When I started o2 Media, a lot of people told me I’d never make it. I wasn’t tough enough to make it in business, they said.
Here I am seven years (and counting) later, a little older and a little wiser. And even more determined to prove that nice girls don’t always finish last!
And here’s why…
People choose to do business with people they know, like and trust.
And in our social media-saturated world, trust doesn’t come easily. It requires a steadfast commitment to being genuine in everything you do.
Here are my top 10 tips for building trust with your customers and prospects.
Do what you say you will do. Make the call you said you’d make. Finish the project when you said you would. Visit the client you said you’d visit.
Be candid and forthright. Clarity of communication won’t leave any room for ambiguity or guesswork.
Be respectful. Of your clients, your colleagues, your suppliers and pretty much everyone else! Nobody is above anyone else, after all.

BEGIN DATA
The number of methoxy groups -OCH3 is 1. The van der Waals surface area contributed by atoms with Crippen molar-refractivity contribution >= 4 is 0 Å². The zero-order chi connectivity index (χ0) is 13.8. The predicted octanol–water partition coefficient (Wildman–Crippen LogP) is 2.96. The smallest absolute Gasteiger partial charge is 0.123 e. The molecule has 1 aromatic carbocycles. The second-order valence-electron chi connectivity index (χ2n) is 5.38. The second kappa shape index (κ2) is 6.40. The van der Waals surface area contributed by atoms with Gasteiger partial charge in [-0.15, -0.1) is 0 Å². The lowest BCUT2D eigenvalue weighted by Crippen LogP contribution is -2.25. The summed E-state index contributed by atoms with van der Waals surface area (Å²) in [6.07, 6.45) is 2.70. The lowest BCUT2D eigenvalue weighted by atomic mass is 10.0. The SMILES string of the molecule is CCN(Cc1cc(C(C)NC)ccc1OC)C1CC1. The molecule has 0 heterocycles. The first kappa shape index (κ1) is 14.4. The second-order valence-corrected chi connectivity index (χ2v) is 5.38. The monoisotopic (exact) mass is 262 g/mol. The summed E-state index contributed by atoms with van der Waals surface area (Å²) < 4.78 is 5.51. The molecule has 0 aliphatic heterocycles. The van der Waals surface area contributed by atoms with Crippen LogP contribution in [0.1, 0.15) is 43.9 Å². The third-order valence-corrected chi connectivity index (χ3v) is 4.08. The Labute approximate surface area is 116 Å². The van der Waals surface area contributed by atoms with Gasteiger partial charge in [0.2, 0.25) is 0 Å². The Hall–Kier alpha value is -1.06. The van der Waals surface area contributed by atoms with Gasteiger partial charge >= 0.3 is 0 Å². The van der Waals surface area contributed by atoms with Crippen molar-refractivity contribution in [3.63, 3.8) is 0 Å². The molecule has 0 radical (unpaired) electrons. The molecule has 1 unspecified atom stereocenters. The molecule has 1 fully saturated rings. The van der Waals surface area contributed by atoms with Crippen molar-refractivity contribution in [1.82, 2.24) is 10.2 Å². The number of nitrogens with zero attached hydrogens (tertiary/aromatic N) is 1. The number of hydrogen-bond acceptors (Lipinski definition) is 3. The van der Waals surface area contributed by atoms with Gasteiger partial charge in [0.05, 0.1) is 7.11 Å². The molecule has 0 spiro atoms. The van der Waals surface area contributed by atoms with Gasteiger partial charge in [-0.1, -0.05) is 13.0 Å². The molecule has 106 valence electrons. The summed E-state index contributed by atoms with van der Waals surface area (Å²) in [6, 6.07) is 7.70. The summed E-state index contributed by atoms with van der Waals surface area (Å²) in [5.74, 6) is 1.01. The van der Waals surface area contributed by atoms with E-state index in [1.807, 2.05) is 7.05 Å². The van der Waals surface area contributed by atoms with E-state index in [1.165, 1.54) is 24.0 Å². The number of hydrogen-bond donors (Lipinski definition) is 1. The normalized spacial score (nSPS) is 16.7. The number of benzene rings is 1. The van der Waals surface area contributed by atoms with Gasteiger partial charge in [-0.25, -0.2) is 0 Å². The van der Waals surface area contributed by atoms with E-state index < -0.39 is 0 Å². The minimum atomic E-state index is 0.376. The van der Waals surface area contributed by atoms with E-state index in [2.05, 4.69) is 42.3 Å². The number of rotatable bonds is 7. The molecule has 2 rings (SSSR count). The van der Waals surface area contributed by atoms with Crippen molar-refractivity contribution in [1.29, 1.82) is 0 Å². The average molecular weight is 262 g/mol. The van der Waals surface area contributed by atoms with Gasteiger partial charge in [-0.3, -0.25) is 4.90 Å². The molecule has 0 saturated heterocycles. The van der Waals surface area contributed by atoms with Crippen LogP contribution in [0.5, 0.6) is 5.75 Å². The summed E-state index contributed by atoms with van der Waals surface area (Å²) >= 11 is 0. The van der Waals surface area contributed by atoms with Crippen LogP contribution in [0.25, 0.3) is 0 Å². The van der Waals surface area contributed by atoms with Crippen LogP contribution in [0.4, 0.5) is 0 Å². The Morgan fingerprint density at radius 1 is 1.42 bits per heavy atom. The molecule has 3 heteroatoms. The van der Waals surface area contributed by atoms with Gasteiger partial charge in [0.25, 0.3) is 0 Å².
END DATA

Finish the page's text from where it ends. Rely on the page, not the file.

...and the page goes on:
Become a good listener. Hear what your colleagues, your employees, your customers and clients have to say. Act on that information.
Give stuff away. Whether it’s product samples or your knowledge, the quickest way to overcome barriers to purchase is to prove the value of what you’re offering.
Ask for referrals and testimonials. People trust the recommendations of people they know.
Provide a guarantee. Take away all risk for your buyers by offering a no-strings money back guarantee. And make sure you honour that promise!
Be a leader. Demonstrate sound leadership in your business and in your industry by taking your own calculated risks.
‘Fess up when you make a blunder. We are all human. People are far more likely to trust those who own their own mistakes.
Be authentic. Allow your real self to shine through in all your business dealings. And never be afraid to let your personality colour your marketing messages.
It takes a lot of moral courage to be true to yourself, particularly if ethics are important to you.
I never did buy into that old adage that to be successful in business, a woman needs to be aggressive and tough.
In my professional world, being kind or accommodating does not equate to being weak.
It equates to being genuine.
And there should be a lot more of it.